A 48-years-old woman with unremarkable medical history, presented at the department of fixed prostheses in dental clinic of Monastir. The patient reported excessive mobility and pain in the right mandibular central incisor, which was restored by fixed metal ceramic crown. Periodontal examination revealed a defective restoration with biological failure related to the luck of hygiene, and accumulation of plaque and calculus in the anterior teeth, especially around the right mandibular central incisor.(fig1) This latter showed to be extruded, and presented degree 3 mobility.(fig2) Periapical radiograph revealed the excessive bone loss around its root, which leaded to the extraction of the teeth and its replacement.(fig3) Clinical and radiographic evaluations revealed 5mm of mesio-distal bone in the central incisor location, and slightly less than 5mm of mesio-distal diameter between the right lateral and the left central. After the extraction of the central incisor, a removable denture was placed not only to guide tissue healing, but also to maintain the space between incisors. Once the edentulous crest was healed, cone beam computerized tomography was made to assess bone parameters, and to plan implant placement sites. For that, the removable prosthesis was utilized as a radiographic stent. The result was in favor of MDI supported single restoration. The next step was to determine the suitable MDI size: a diameter of 2.5 mm, with 13mm of length were selected (MSP30133R, MS System, OSSTEM). Then, the surgical stent was placed to mark the implant placement position through the stent opening. Loco-regional anesthesia in the mental foramen associated to local one were administrated. The pilot hole was made using a 1.2mm pilot drill to 60% of the length of the MDI. A pilot drill guide was utilized to position the pilot hole in the central of the surgical stent, and to maintain a correct trajectory of the drill. Then, a parallel pin was used to check the parallelism of the implant position. The sequence of 1.8 and 2.3mm drills mas made. The implant was removed from its package using contra angle adapter, was inserted into the pilot hole, and slowly rotated clockwise with drill instrumentations.(fig4) A periapical radiograph was made to confirm the desirable position of the MDI in the mesio-distal center of the edentulous space without compromising adjacent teeth. A temporary cap was used to make temporary prosthesis allowing immediate esthetic rehabilitation, and was inserted with clipping (without cementation) which is in favor of tissue healing without compromising periodontal health. The interim crown was kept out of occlusion with minimal interproximal contact. Postoperative instructions were given and appointment was scheduled for 7days to control the mucosa healing. The patient reported only minimal discomfort postoperatively. After one month, a definitive impression was made using impression coping.(fig 5 and 6) This allowed a precise impression work. After the lab analog was placed into the coping, and the cast model was made, the plastic coping was used by the laboratory technician to perform the framework of the future porcelain-fused-to metal crown. Intraoral checking of the framework revealed a perfect marginal adaptation due to the use of the impression coping. After veneering with feldspathic ceramic, and intraoral checking, single crown was glazed, then cemented to the MDI.(fig 7, 8, and 9) Periodic follow-up visits were scheduled to monitor to MDI, and health of the gum.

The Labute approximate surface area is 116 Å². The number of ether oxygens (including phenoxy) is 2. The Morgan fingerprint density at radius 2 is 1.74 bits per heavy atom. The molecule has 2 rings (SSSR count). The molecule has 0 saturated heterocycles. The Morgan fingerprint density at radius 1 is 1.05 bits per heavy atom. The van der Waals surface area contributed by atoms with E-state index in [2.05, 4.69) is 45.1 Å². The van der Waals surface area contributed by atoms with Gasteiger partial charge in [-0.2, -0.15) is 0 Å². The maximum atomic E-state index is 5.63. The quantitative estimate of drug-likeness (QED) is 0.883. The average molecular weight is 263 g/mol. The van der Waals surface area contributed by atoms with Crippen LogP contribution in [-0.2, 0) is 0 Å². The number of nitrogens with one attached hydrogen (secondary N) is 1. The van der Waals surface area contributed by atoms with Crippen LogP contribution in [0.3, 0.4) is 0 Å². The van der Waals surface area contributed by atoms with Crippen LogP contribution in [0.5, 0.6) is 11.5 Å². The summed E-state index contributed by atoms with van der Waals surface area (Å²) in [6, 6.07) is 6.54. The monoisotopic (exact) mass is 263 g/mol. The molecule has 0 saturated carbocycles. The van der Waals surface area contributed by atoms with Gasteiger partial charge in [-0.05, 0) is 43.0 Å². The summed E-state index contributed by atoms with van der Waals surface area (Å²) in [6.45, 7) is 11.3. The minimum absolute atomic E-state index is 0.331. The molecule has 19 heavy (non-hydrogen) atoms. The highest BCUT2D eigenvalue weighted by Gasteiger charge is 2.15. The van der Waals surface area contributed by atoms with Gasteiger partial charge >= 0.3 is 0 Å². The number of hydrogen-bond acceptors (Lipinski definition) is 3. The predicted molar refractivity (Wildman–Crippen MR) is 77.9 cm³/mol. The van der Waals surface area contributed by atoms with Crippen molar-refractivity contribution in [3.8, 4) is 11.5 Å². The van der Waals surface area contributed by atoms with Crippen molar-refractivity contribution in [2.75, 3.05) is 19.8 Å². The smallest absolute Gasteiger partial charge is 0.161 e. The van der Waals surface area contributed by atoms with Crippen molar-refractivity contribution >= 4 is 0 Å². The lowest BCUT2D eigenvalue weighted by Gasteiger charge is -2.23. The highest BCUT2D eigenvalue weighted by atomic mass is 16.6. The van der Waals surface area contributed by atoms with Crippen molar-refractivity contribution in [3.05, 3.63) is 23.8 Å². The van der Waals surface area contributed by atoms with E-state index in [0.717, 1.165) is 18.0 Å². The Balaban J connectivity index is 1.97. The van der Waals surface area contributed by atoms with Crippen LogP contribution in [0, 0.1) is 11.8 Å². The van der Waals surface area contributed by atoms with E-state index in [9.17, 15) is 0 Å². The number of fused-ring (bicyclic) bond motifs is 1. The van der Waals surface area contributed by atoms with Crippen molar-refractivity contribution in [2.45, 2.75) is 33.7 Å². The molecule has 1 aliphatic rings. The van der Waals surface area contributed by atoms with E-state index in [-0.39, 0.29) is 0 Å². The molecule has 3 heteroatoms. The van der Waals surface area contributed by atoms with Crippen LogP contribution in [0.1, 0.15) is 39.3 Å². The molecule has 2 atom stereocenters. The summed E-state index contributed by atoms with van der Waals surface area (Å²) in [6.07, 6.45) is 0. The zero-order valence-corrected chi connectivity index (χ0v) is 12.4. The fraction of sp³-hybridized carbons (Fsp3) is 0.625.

If an implant site is inadequate, augmentation techniques can facilitate standard-sized implants placement in deficient ridges. Nevertheless, they have drawbacks such as prolonged treatment times, morbidity, and expense. MDI may be an appropriate alternative to conventional implants in the appropriate cases. Proposed advantages of their use include a less surgical time, and flapless procedure compared to normal implant, reduced bleeding, decreased post-operative discomfort, placement into narrow ridge, and immediate loading.2, 9 MDIs produce less osseous displacement, and may present less of a barrier for osseous healing and angiogenesis for osseointegration due to their small size.6 Histological evaluation showed that bone was in close adaptation to the MDI implant surfaces and vascular elements were apparent in the bone. The bone around the MDIs appeared to be healing, mature and well integrated into immediate function in the four to five month post-insertion period. Although the MDIs have a reduced surface area compared with standard-sized implants, histology has shown that the MDIs undergo osseointegration. Their ability to avoid flap surgery aids in healing as the periosteum is left undisturbed, and gingival healing is seen in 2 to 5 days. The healing period may be shorter than that for conventional implants.2, 9